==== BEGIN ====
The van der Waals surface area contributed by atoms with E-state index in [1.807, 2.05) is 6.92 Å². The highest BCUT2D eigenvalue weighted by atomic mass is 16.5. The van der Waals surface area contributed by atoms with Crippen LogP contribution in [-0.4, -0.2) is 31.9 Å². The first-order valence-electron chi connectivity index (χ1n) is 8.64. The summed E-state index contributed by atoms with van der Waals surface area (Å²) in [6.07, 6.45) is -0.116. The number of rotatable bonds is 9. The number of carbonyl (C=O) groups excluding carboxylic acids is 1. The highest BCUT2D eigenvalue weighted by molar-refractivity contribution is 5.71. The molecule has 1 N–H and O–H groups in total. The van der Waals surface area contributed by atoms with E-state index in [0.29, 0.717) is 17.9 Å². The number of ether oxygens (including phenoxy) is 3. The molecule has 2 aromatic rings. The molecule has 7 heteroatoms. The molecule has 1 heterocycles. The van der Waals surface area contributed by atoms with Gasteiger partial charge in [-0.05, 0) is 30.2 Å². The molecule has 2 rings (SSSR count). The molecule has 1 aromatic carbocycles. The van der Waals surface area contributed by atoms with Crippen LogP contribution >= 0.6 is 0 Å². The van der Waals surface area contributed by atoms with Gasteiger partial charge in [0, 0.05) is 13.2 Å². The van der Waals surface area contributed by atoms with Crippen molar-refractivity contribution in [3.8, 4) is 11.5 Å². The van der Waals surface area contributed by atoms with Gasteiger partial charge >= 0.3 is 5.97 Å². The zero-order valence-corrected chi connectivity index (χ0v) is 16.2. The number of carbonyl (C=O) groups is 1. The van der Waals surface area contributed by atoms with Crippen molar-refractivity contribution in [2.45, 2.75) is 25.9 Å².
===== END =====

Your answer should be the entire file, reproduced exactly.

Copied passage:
The van der Waals surface area contributed by atoms with E-state index in [1.807, 2.05) is 6.92 Å². The highest BCUT2D eigenvalue weighted by atomic mass is 16.5. The van der Waals surface area contributed by atoms with Crippen LogP contribution in [-0.4, -0.2) is 31.9 Å². The first-order valence-electron chi connectivity index (χ1n) is 8.64. The summed E-state index contributed by atoms with van der Waals surface area (Å²) in [6.07, 6.45) is -0.116. The number of rotatable bonds is 9. The number of carbonyl (C=O) groups excluding carboxylic acids is 1. The highest BCUT2D eigenvalue weighted by molar-refractivity contribution is 5.71. The molecule has 1 N–H and O–H groups in total. The van der Waals surface area contributed by atoms with E-state index in [0.29, 0.717) is 17.9 Å². The number of ether oxygens (including phenoxy) is 3. The molecule has 2 aromatic rings. The molecule has 7 heteroatoms. The molecule has 1 heterocycles. The van der Waals surface area contributed by atoms with Gasteiger partial charge in [-0.05, 0) is 30.2 Å². The molecule has 2 rings (SSSR count). The molecule has 1 aromatic carbocycles. The van der Waals surface area contributed by atoms with Crippen LogP contribution >= 0.6 is 0 Å². The van der Waals surface area contributed by atoms with Gasteiger partial charge in [0, 0.05) is 13.2 Å². The van der Waals surface area contributed by atoms with Crippen molar-refractivity contribution in [3.8, 4) is 11.5 Å². The van der Waals surface area contributed by atoms with Gasteiger partial charge >= 0.3 is 5.97 Å². The zero-order valence-corrected chi connectivity index (χ0v) is 16.2. The number of carbonyl (C=O) groups is 1. The van der Waals surface area contributed by atoms with Crippen molar-refractivity contribution in [2.45, 2.75) is 25.9 Å².